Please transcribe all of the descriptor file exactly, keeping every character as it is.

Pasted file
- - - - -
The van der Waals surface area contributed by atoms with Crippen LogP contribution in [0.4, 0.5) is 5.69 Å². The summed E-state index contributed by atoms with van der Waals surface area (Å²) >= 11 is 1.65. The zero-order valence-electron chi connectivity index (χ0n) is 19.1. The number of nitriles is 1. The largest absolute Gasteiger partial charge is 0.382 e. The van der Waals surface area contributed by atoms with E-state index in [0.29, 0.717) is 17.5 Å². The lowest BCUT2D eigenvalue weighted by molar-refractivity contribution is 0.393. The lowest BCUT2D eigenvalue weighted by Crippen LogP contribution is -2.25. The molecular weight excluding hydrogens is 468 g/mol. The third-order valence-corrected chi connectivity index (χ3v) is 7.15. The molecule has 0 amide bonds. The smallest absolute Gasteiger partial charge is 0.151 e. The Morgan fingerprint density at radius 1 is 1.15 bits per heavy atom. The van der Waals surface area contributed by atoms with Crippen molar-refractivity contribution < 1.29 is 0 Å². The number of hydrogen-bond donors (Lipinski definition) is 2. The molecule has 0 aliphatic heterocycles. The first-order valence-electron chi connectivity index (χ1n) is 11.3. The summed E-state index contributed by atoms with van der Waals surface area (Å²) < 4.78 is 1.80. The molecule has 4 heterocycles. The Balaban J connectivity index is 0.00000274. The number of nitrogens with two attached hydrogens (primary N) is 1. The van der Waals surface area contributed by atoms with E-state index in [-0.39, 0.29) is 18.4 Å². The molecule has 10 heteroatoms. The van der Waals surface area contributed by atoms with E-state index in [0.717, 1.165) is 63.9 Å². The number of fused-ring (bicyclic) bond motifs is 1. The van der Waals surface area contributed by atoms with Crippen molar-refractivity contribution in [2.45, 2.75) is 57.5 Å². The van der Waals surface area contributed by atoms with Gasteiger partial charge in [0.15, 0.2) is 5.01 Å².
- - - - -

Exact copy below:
The van der Waals surface area contributed by atoms with Crippen LogP contribution in [0.4, 0.5) is 5.69 Å². The summed E-state index contributed by atoms with van der Waals surface area (Å²) >= 11 is 1.65. The zero-order valence-electron chi connectivity index (χ0n) is 19.1. The number of nitriles is 1. The largest absolute Gasteiger partial charge is 0.382 e. The van der Waals surface area contributed by atoms with E-state index in [0.29, 0.717) is 17.5 Å². The lowest BCUT2D eigenvalue weighted by molar-refractivity contribution is 0.393. The lowest BCUT2D eigenvalue weighted by Crippen LogP contribution is -2.25. The molecular weight excluding hydrogens is 468 g/mol. The third-order valence-corrected chi connectivity index (χ3v) is 7.15. The molecule has 0 amide bonds. The smallest absolute Gasteiger partial charge is 0.151 e. The Morgan fingerprint density at radius 1 is 1.15 bits per heavy atom. The van der Waals surface area contributed by atoms with Crippen molar-refractivity contribution < 1.29 is 0 Å². The number of hydrogen-bond donors (Lipinski definition) is 2. The molecule has 0 aliphatic heterocycles. The first-order valence-electron chi connectivity index (χ1n) is 11.3. The summed E-state index contributed by atoms with van der Waals surface area (Å²) < 4.78 is 1.80. The molecule has 4 heterocycles. The Balaban J connectivity index is 0.00000274. The number of nitrogens with two attached hydrogens (primary N) is 1. The van der Waals surface area contributed by atoms with E-state index in [-0.39, 0.29) is 18.4 Å². The molecule has 10 heteroatoms. The van der Waals surface area contributed by atoms with E-state index in [0.717, 1.165) is 63.9 Å². The number of fused-ring (bicyclic) bond motifs is 1. The van der Waals surface area contributed by atoms with Crippen molar-refractivity contribution in [2.45, 2.75) is 57.5 Å². The van der Waals surface area contributed by atoms with Gasteiger partial charge in [0.15, 0.2) is 5.01 Å².